UN Special Rapporteur wraps up Myanmar visit


Yangon : UN Special Rapporteur Paulo Sergio Pinheiro wrapped up a five-day visit to Myanmar Thursday, after being allowed access to the country’s prisons, dissident monks and government officials.

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Pinheiro, who had been been denied a visa for four years, arrived in Yangon Sunday for an investigation into alleged human rights abuses during and after the government’s crackdown on protests led by Buddhist monks last September.

Before his departure Thursday night, the UN special envoy told journalists that the junta had “facilitated” his mission but he refused to give details on what he had learned in his interviews with dozens of jailed dissidents, pro and anti-military monks and various government ministers.

On Thursday, Pinheiro was allowed to visit Yangon’s infamous Insein jail for the second time on this trip.

He met detainees, including 78-year-old Win Tin, a political activist, journalist and poet incarcerated for the past 18 years in Insein.

Pinheiro’s visit followed that of UN special envoy Ibrahim Gambari who was in Maynmar from Nov 3 to Nov 8.

Gambari was permitted to meet opposition leader and 1991 Nobel Peace laureate Aung San Suu Kyi, and apparently arranged for her meeting Nov 9 with her fellow leaders of the National League for Democracy (NLD), the party which won the 1990 general election but has been blocked from power since.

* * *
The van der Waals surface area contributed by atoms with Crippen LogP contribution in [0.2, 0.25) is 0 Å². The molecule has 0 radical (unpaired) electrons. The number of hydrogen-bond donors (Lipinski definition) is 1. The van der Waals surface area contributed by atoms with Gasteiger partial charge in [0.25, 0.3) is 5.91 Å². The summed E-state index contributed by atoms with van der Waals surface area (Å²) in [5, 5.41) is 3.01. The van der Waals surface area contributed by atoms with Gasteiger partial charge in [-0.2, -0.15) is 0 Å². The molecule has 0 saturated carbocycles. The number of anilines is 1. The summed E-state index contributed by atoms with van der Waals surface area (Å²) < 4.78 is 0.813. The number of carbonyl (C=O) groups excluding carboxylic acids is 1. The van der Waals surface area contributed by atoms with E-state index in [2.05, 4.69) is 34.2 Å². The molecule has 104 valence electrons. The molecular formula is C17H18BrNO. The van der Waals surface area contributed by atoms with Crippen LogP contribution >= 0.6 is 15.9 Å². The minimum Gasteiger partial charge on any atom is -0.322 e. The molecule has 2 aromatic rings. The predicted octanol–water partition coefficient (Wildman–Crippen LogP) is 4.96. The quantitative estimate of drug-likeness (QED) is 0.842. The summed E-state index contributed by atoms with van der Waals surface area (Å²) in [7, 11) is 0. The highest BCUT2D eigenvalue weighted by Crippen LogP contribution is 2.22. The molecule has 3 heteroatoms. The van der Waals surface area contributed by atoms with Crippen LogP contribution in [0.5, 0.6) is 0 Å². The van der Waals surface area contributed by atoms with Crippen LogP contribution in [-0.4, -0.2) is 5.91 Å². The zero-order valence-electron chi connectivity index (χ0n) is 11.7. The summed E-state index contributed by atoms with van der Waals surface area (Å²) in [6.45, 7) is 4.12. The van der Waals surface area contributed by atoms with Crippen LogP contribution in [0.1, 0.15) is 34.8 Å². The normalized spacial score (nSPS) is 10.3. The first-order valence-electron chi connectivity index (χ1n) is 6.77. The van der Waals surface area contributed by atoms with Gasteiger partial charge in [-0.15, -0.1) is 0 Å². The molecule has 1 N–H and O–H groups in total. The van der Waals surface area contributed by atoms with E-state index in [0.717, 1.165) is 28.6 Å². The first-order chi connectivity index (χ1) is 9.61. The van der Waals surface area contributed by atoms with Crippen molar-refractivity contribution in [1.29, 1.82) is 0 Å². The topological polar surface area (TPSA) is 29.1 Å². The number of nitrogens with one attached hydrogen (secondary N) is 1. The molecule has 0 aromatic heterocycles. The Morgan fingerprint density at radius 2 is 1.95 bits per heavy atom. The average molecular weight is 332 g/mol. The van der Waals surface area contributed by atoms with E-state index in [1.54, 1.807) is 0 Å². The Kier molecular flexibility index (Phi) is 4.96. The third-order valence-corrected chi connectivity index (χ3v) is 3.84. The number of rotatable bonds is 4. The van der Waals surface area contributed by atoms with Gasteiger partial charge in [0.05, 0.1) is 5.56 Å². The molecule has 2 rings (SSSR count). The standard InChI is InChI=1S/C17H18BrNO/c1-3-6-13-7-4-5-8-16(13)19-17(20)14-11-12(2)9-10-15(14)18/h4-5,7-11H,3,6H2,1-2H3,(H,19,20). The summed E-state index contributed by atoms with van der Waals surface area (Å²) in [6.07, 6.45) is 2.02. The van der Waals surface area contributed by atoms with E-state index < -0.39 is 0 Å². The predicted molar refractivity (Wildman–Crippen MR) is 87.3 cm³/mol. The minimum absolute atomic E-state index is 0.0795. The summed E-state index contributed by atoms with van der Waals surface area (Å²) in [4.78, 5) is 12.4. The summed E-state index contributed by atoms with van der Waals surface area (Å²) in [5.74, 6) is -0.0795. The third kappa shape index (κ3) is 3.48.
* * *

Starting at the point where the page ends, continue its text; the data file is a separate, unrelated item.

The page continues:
Suu Kyi has been under house arrest since May 2003, and has spent close to 12 of the past 18 years in detention.

Pinheiro was not allowed a meeting with Suu Kyi. Nor did he meet Myanmar’s military supremo Senior General Than Shwe, although he did hold talks with other representatives of the regime.

Pinheiro is scheduled to meet Thai Foreign Minister Nitya Pibulsongkram Friday in Bangkok.

Myanmar has been under military rule for the past 45 years. The international community is pushing the ruling regime to open a political dialogue with Suu Kyi and other opposition figures for a transition to a more democratic form of government for the country.